Monday 8 March 2021
In December, we published a survey sharing the status of the Scala 3 release and asking the Scala community to give us their opinions, concerns and advice. Today, we are pleased to share what we learned with you.
After 8 years of development, the Dotty project is well on its way to become the new Scala compiler, known in the community as Scala 3.
Since announcing this news (ScalaDays Berlin 2018), it has taken a good 2+ years to finalize the changes, sync the community’s efforts, publish migration paths, and create a new ecosystem of tools and libraries. We are very near to being able to take the final step - releasing Scala 3.0. We are still not there yet but are closer than ever.
Scala 3 release teams were ready to move forward but still needed a final feedback loop from the community to do so. We published a blog on December 15th 2020, sharing the status of the Scala 3 release, and to ask the Scala community to give us their opinions, concerns and advice.
Today, we are pleased to share what we learned with you. First, we want to thank everyone who participated and selflessly poured in such a rich amount of insights and knowledge our way! Based on this survey, we will take actions and lead conversations. So, keep following and sharing, the quality of Scala development depends on your feedback.
Below, we will present our findings in 3 sections:
- About the survey - contains all information about creating the survey and collecting data, and methodology for our analysis.
- Presenting the data - summarizes the data we received, mostly quantifiable
- Conclusions - this is the part that shows how we read the data and what steps we will take based on our reading.
Conclusions are open to interpretation, which is why we offer full access to our methodology and data, so feel free to make your own and share it with us.
1 - About the Survey
The survey had a simple design:
- A total of 4 questions and a free field at the end
- Each question contained a “closed” and an “open” part Please check what it looks like here.
The survey questions focused on Scala 3 features, tooling, migration, and communication. We chose this format for several reasons:
- Simple and short - we wanted the participants to have a “quick but detailed” experience, in order to get as many answers as possible, and be as detailed as possible
- Allow our teams to quantify and qualify the answers
- Allow our teams to identify areas of improvement
- Can point to important conversations our teams should open/pay attention to
- Within the framework we provided, we can easily cross-reference/compare results with other platforms where community shares their views
Our aim was to maximise our reach towards potential participants within the Scala community. To achieve this, the main channels of distribution were: the above-mentioned blog article, Twitter (scala_lang), the Contributors forum, various Slack channels, and mailing lists.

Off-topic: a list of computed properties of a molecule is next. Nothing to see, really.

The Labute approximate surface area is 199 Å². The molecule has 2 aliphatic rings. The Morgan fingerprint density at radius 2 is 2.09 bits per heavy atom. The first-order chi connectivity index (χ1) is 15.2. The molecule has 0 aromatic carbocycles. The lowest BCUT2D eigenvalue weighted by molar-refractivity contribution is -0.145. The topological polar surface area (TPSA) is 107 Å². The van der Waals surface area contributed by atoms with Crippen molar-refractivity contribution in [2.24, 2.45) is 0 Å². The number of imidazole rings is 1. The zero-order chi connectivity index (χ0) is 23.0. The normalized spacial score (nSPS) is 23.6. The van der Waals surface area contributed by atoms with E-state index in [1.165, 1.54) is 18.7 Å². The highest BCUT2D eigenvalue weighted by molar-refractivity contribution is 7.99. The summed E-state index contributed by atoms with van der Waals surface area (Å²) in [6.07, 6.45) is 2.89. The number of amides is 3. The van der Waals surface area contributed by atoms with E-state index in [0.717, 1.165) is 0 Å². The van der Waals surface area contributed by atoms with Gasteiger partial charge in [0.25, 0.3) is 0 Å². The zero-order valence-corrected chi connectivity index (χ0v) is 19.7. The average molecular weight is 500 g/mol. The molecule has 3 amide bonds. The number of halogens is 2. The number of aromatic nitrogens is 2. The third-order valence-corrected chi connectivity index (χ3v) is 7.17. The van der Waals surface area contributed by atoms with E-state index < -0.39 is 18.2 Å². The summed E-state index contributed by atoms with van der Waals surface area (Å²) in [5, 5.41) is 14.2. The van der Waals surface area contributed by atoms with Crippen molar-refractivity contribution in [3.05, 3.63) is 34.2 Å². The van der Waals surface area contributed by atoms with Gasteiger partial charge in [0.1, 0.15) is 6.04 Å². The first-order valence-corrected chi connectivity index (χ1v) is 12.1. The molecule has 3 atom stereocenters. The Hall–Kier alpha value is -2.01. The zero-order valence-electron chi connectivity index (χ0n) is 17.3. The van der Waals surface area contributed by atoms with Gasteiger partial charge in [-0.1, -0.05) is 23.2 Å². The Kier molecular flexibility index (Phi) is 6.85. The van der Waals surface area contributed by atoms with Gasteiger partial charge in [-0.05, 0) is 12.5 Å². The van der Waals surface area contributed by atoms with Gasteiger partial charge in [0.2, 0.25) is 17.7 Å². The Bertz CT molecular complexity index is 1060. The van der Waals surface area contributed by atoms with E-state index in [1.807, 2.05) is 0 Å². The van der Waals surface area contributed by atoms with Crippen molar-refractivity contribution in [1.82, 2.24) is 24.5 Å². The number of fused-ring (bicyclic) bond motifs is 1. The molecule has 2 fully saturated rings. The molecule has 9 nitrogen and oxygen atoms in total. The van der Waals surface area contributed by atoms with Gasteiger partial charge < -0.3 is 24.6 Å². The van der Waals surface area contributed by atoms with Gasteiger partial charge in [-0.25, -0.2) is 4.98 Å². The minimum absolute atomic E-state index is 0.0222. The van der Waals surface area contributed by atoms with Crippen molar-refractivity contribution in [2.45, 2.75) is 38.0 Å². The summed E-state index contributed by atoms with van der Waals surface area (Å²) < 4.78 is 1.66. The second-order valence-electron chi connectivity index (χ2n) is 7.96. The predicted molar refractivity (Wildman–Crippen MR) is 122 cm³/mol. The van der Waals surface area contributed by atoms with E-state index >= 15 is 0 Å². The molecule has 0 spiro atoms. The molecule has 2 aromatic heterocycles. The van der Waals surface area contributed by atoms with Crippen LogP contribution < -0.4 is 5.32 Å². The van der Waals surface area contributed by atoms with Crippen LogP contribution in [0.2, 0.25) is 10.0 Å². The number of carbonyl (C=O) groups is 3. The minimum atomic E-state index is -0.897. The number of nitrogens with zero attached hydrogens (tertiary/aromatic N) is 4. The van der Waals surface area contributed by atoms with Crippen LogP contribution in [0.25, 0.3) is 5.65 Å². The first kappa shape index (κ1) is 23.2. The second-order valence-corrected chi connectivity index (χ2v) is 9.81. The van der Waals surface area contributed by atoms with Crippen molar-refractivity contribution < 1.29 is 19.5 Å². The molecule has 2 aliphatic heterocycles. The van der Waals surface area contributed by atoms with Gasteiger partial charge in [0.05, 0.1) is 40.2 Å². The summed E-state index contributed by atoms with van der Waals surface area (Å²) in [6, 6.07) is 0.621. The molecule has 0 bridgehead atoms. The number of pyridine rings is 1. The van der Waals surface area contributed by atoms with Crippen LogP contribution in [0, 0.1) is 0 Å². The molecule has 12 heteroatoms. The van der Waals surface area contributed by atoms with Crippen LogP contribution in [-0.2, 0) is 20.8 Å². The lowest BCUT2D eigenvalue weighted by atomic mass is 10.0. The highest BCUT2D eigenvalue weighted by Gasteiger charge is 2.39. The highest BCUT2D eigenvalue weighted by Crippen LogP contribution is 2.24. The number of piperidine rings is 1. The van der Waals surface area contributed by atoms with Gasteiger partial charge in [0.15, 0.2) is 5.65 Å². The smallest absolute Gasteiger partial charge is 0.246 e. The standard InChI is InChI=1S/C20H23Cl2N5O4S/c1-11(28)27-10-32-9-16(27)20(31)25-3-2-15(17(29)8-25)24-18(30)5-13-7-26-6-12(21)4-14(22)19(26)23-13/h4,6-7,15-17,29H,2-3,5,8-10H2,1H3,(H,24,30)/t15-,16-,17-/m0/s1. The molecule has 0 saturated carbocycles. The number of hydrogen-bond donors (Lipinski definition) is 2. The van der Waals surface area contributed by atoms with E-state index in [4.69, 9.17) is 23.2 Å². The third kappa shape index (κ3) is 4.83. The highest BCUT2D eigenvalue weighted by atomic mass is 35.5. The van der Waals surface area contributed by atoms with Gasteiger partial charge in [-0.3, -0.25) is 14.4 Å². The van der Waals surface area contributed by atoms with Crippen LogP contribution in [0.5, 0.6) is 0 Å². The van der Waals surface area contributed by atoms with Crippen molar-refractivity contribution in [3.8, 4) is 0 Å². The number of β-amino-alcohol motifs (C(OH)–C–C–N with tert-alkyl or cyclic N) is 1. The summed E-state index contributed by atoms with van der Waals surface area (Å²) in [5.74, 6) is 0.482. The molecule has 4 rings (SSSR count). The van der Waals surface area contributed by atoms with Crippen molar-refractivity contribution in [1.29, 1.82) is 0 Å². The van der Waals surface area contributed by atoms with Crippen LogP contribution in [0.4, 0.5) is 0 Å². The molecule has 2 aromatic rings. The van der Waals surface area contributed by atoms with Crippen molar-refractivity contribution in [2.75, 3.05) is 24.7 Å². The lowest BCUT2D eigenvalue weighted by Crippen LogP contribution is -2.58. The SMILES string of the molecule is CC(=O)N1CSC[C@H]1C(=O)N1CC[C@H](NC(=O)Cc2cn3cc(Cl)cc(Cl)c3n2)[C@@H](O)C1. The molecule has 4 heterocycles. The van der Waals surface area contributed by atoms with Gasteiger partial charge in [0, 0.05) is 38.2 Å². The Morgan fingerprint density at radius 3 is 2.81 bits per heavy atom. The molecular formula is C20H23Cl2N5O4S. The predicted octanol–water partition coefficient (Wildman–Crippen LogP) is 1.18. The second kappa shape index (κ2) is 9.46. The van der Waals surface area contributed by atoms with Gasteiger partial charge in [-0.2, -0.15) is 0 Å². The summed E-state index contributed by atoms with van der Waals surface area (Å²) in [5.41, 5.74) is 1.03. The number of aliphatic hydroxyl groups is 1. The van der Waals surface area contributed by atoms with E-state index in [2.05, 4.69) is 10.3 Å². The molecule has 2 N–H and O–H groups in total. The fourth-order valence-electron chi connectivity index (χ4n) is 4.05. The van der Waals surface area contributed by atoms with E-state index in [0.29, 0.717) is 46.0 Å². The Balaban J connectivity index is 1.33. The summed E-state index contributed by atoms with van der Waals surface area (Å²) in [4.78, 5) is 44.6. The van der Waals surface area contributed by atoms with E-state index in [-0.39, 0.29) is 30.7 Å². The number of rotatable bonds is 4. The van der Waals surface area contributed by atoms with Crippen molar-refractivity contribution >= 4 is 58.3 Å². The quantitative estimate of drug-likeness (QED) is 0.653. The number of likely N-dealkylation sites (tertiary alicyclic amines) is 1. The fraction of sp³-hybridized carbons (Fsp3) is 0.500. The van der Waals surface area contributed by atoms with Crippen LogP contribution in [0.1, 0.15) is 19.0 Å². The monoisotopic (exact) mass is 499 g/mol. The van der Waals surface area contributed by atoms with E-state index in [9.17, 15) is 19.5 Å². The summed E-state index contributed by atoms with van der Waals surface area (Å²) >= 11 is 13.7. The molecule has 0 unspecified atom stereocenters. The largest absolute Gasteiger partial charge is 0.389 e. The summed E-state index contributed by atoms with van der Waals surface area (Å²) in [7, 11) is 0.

Here’s the graph exporting the timestamp of the answer activity so far:
We have received, to this date (11th February 2021), 578 answers, including a total of 413 comments across 5 comment sections: 4 distinct categories and 1 free.
We identify several threats to validity:
- Format of questions: measuring excitement may not be representative in those cases where a person is not familiar with a certain feature, tool, and such;
- During the collecting period (timespan): there were a couple of discussions about additional changes introduced, which could influence the “mood”, especially in answers from the second half of January;
- Sample: distribution methods were as wide as we had at our disposal, but there’s always a possibility that a certain “group” of users are not represented.
With all that said, our approach to analyse the results is as follows:
- Presenting the quantifiable data
- Categorizing comments to provide further insight into the topics discussed; the purpose of the comment, such as: ‘advice’, ‘concern’, ‘request’; overall tone: either positive or negative; to prioritise what needs addressing/fixing before RC1 or at later time, e.g. ‘critical’ or ‘good to have’.
- Cross-referencing comments with other sources on the same topic.
- Finally, creating a list of important topics that need to be addressed.
2 - Presenting data
We asked participants the question “How excited are you about the upcoming Scala 3 language Features”, the results of which are displayed in the above chart. It is sorted in descending order based on the counts for the Excited response.
We can see from the given responses that the features with the most excitement include Enums (85.8% Excited), Union/Intersection Types (83.9% Excited), Extension Methods (79.4% Excited), and Type Class Derivation (74.0% Excited).
The features with the most responses were Enums (12 unanswered) and Optional Braces (12 unanswered); from this we can infer that respondents were most familiar with these changes.
The most controversial feature found in the responses was Optional Braces, with 28.2% Neutral responses being the smallest proportion of answered responses.
Potential issues with the poll
In hindsight, we should have requested feedback directly about generic tuples in Scala 3. Otherwise, their excitement can not be judged separately from the utility they bring to features such as Typeclass Derivation, Match Types, and Inline.
Comments From Participants
Overall we got 75 comments (from 578 total participants) about language features in Scala 3, mostly they did discuss features of Scala 3, but some expressed meta comments about how the poll was conducted, and the approach taken by the participant to answer the question.
We analysed the comments to derive their topic, tone, intention, and extract usable points to improve upon, the results are presented in the following chart: Above, we see derived information from comments provided about language features in Scala 3, subdivided by topic (i.e. the features discussed), and intent (derived from subjective interpretation of reading the comment). The chart is sorted by the total number of comments for each topic.